Good managers consider feedback as an ongoing process and will communicate with employees about their performance at regular intervals, commenting on both the positive and negative aspects and producing an action plan to correct issues as and when they appear.
This article examines some of the most common mistakes that managers make when providing employees with feedback:
Waiting until the annual appraisal before giving feedback
Feedback should be seen as an ongoing process. Providing feedback (positive and negative) at regular intervals throughout the year allows employees a chance to correct any performance issues ahead of an annual appraisal. Waiting until the annual appraisal to give feedback is counter-productive as employees may come to fear the occasion and additionally, there is a chance that small problems are not dealt with initially resulting in them growing into much bigger issues.
Adopting the “Feedback Sandwich” style
A “feedback sandwich” is initiated by issuing praise, softening any issues that follow in the feedback giving stage. The conversation is concluded with more praise or a positive outlook. This approach is not to make the receiver feel good about the conversation but rather to help the manager to deliver difficult feedback and to reduce the chances of a defensive or confrontational reaction.
Using this technique often will result in employees getting to know that immediately following praise comes criticism and whilst they are still focused on the negative the praise is not effectively communicated.
Not communicating expectations
If employees do not know what they are expected to achieve from the start they are more likely to be confused when they do receive feedback. Ensure that employees receive realistic and achievable performance targets and that the feedback correlates with the performance areas that the employee is being graded on.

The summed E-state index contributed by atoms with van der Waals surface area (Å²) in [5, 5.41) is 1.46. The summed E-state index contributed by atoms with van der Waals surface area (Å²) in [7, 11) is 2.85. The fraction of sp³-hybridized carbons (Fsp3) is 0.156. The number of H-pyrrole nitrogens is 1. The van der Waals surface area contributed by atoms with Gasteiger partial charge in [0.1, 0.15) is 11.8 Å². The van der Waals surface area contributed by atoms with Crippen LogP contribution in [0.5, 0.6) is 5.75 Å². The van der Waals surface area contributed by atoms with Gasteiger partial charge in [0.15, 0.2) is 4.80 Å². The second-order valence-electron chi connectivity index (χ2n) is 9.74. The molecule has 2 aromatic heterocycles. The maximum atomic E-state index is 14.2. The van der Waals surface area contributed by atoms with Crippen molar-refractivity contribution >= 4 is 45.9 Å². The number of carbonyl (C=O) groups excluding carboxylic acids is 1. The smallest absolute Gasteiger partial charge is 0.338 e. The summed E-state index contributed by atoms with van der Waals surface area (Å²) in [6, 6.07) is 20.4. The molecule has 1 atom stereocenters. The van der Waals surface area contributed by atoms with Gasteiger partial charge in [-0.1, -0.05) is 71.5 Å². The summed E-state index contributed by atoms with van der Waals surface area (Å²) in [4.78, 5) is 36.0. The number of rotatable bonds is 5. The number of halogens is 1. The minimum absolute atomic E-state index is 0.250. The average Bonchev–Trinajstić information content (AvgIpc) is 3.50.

Fear of addressing the actual cause of poor performance
Many managers simply do not like providing employees with honest feedback for fear of upsetting them, instead opting to “sugar-coat” negative feedback which ends up confusing employees. To be an effective leader providing constructive and accurate feedback is essential, adopting a discussion-based collaborative style will ensure that employees are given time to talk about their own experiences in relation to the managers expectations allowing the employee to engage in open and honest communication, making the entire experience more positive.
Lack of preparation
Many managers do not spend enough time preparing for the feedback conversation. Both parties should come prepared and start off by reviewing the expectations set at the previous meeting, additionally, managers should document employee’s accomplishments and areas of poor performance throughout the year so they have an accurate record to refer to.
These are just some of the common mistakes that you need to avoid when giving employees feedback, if you have any other mistakes the managers make, please share them with us on Twitter or by adding a comment below.